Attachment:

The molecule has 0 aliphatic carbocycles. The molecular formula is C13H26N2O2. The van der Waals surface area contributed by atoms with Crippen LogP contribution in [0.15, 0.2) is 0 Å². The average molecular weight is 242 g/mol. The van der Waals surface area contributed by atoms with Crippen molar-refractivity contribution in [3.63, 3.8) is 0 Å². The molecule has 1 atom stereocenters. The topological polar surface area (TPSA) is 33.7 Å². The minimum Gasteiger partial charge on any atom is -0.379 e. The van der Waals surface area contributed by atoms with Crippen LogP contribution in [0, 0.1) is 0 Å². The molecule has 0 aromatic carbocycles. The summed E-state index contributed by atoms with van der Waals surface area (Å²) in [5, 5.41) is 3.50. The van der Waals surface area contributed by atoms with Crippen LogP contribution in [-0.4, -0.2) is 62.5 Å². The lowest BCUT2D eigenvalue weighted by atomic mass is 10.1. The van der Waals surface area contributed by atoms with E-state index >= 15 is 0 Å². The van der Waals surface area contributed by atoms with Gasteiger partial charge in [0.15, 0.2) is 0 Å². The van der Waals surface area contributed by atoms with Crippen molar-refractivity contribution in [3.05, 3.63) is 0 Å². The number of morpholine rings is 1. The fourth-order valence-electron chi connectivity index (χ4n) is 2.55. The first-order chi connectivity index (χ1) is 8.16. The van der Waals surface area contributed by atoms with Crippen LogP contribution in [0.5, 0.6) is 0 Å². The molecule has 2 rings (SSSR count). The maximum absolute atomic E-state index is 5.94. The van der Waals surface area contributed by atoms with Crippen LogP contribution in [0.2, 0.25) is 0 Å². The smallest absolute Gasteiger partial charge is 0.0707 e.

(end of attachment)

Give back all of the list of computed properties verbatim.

The molecule has 0 aliphatic carbocycles. The molecular formula is C13H26N2O2. The van der Waals surface area contributed by atoms with Crippen LogP contribution in [0.15, 0.2) is 0 Å². The average molecular weight is 242 g/mol. The van der Waals surface area contributed by atoms with Crippen molar-refractivity contribution in [3.63, 3.8) is 0 Å². The molecule has 1 atom stereocenters. The topological polar surface area (TPSA) is 33.7 Å². The minimum Gasteiger partial charge on any atom is -0.379 e. The van der Waals surface area contributed by atoms with Crippen LogP contribution in [0, 0.1) is 0 Å². The molecule has 0 aromatic carbocycles. The summed E-state index contributed by atoms with van der Waals surface area (Å²) in [5, 5.41) is 3.50. The van der Waals surface area contributed by atoms with Crippen LogP contribution in [-0.4, -0.2) is 62.5 Å². The lowest BCUT2D eigenvalue weighted by atomic mass is 10.1. The van der Waals surface area contributed by atoms with E-state index >= 15 is 0 Å². The van der Waals surface area contributed by atoms with Gasteiger partial charge in [0.15, 0.2) is 0 Å². The van der Waals surface area contributed by atoms with Crippen molar-refractivity contribution in [3.05, 3.63) is 0 Å². The number of morpholine rings is 1. The fourth-order valence-electron chi connectivity index (χ4n) is 2.55. The first-order chi connectivity index (χ1) is 8.16. The van der Waals surface area contributed by atoms with Crippen LogP contribution in [0.5, 0.6) is 0 Å². The molecule has 2 rings (SSSR count). The maximum absolute atomic E-state index is 5.94. The van der Waals surface area contributed by atoms with Crippen LogP contribution in [0.2, 0.25) is 0 Å². The smallest absolute Gasteiger partial charge is 0.0707 e.